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Dyslexia, Dyspraxia, & Attention Disorder Treatment Centre. This Link takes you to Dore Achievement Centres/DDAT. http://www.ddat.org/


Department of Education & Science, formerly known as the DSCF



Formerly the Department of Education and Skills. Now known as the DES.

This is the government department which is responsible for ensuring that local authorities fulfil their legal duties.


Disagreement Arrangements

All Local Authorities must provide arrangements to help prevent or resolve disagreements between parents, whose children have special educational needs, and the Local Authority or a school. They must include an independent element. They are designed to bring together the different parties in an informal way to seek to resolve the disagreement through discussion. Using these arrangements is voluntary and does not in any way affect a parent's right to appeal to the SEN Tribunal.



Removal or lifting of a programme of study, attainment target, assessment, or any other component of the National Curriculum, or any combination of these including entire subjects or the entire National Curriculum through relevant regulations.



Disagreement Resolution service



Domestic violence is any threatening behaviour, violence or abuse between adults who are or have been in a relationship, or between family members. It can affect anybody, regardless of their gender or sexuality.

The violence can be psychological, physical, sexual or emotional. It can include 'honour-based violence', female genital mutilation, and forced marriage.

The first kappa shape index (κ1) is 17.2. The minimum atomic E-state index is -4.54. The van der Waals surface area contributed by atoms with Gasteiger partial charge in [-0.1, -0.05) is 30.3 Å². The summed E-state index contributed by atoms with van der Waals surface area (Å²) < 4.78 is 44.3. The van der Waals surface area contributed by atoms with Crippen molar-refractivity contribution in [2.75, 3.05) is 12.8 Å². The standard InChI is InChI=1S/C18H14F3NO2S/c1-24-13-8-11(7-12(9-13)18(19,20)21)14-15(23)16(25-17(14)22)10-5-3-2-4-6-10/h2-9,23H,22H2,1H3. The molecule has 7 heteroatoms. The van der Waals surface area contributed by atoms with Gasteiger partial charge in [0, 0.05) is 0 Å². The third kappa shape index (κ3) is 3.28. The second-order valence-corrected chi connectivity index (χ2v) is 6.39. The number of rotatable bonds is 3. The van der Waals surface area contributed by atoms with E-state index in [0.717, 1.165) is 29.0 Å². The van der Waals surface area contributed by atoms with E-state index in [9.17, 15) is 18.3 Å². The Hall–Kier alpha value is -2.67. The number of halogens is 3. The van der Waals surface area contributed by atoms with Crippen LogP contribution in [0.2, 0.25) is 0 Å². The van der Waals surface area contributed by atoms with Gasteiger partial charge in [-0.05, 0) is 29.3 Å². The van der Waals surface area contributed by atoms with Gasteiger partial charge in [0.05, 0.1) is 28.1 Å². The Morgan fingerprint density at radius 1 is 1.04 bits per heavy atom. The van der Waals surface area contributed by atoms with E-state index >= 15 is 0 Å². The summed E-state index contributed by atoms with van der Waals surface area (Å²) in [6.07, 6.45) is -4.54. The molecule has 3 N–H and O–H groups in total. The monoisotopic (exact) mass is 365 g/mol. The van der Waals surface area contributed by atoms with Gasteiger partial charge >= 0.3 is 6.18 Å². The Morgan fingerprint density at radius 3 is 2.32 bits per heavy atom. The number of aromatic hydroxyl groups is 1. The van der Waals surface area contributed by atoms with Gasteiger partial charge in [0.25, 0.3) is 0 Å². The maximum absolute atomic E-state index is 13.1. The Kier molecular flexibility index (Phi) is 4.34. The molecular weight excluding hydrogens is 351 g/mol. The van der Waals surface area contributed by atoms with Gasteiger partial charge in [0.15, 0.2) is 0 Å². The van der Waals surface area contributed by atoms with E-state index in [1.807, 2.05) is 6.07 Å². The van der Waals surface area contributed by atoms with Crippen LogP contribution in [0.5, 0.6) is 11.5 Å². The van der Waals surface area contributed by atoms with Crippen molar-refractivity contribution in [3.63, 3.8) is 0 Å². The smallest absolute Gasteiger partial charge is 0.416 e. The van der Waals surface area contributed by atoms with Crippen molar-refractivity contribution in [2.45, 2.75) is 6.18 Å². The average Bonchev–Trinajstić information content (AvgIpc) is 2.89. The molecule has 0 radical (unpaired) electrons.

Click 'Further Information' below for link to Home Office DV site.

Further Information



Pupils with dyscalculia have difficulty in acquiring mathematical skills. Pupils may have difficulty understanding simple number concepts, lack an intuitive grasp of numbers and have problems learning number facts and procedures.



Pupils with dyslexia have a marked and persistent difficulty in learning to read, write and spell, despite progress in other areas. Pupils may have poor reading comprehension, handwriting and punctuation. They may also have difficulties in concentration and organisation and in remembering sequences of words. They may mispronounce common words or reverse letters and sounds in words.



Pupils with dyspraxia are affected by an impairment or immaturity of the organisation of movement, often appearing clumsy. Gross and fine motor skills are hard to learn and difficult to retain and generalise. Pupils may have poor balance and co-ordination and may be hesitant in many actions (running, skipping, hopping, holding a pencil, doing jigsaws, etc). Their articulation may also be immature and their language late to develop. They may also have poor awareness of body position and poor social skills.